Each of the nine card sets are organized the same way, with the first of the nine cards being a Crew Manifest card, simply describing the character in the most vague and basic terms. The second card in each character's set is the Captain's Log card, written as if Captain Janeway were describing the officer and her relationship with them. There is also a quote from the captain about the character on the second of the nine cards. The next three cards are written as if they were Personal Logs about episodes that focused on the character. So, for example, in the Neelix set, cards are written as if Neelix was describing his character growth in the episodes "Elogium," "Fair Trade," and "Mortal Coil." The three cards that follow that are Reflections, written as if other characters were describing the primary character, which allows the set to focus on relationships that have developed on Voyager. For example, in the B'Elanna Torres section of the set, there are three cards wherein The Doctor, Assistant Engineer Vorik, and Tom Paris describe their relationship with Torres. The final card of each character's page is an Alien Encounters card, describing the character's unique interaction with life forms that Voyager has run into. So, for example, Harry Kim's page ends with a description of Kim's relationship to the Hirogen after they took over the U.S.S. Voyager!
The common card set is fairly well-conceived and executed. All of the cards are oriented the same way, in this case landscape orientation. They are written well and there was enough attention to detail to note such things as Janeway getting an Admiral's Log from one of her superiors, as opposed to her writing about herself, which is reasonably clever. There is enough in the common set to amuse fans of Star Trek: Voyager and remind them of the best aspects of their favorite characters.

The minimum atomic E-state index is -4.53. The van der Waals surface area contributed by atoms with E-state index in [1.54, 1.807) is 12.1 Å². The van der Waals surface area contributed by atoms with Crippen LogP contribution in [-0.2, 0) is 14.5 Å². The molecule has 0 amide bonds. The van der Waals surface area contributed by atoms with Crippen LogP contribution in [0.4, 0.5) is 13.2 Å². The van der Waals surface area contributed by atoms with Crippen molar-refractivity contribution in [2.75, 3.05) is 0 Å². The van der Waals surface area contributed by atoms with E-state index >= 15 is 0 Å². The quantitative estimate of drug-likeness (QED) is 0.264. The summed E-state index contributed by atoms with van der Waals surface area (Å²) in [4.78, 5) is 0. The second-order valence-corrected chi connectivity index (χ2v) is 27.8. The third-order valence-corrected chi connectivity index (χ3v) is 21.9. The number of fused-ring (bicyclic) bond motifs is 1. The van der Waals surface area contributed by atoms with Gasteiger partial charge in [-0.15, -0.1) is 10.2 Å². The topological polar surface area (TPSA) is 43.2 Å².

After the common set, there are fifty-nine bonus cards, all but two (I'm saying) are found in the packs of trading cards. The first nine are part of a subset of gaming cards. When Star Trek: Voyager Profiles was originally released, there was as contest to help collectors win a complete set of the autograph cards from the set. Fans had to spell out Star Trek: Voyager with cards that featured individual letters on them and a picture of a cast member. These are wonderful cards to get autographed because they feature the main cast members and a cast shot. Because they were one game card per pack, this set is readily available, easy to assemble and often included in the common card set by dealers who assemble the set for collectors.
The next level of chase cards (chase, bonus and insert cards all being the same thing - additional cards with alternate numbering that are in addition to the common cards which usually have some gimmick to them) is the Michael Westmore Make-up set. This is a fairly bland set of cards that features pictures of Michael Westmore's make-up lab and various bits of prosthetics around his office. The highlight of these are the last three cards in the set which illustrate Westmore applying the Neelix make-up to Ethan Phillips. These are mildly interesting for those into the behind-the-scenes aspects of Star Trek: Voyager. There was approximately one MW card in every four packs, making it possible to get a complete set of nine out of a single box. These cards are in portrait orientation, making the collector turn their binder to look at them after seeing all of the common cards.
The second tier of the duller chase cards is the Alien Technology cards and those who got the sell sheet for the set were likely to be disappointed by the change in orientation and photograph quality. These cards feature nine different starships encountered by the U.S.S. Voyager on the front and a small picture of the alien that inhabits them on the back. The cards describe the alien ship and the culture of the alien race and they are interesting enough. All that makes these a chase card is the foil lettering on the front and the fact that they were only found in every six packs, meaning it took at least two boxes to complete this rather dull chase set.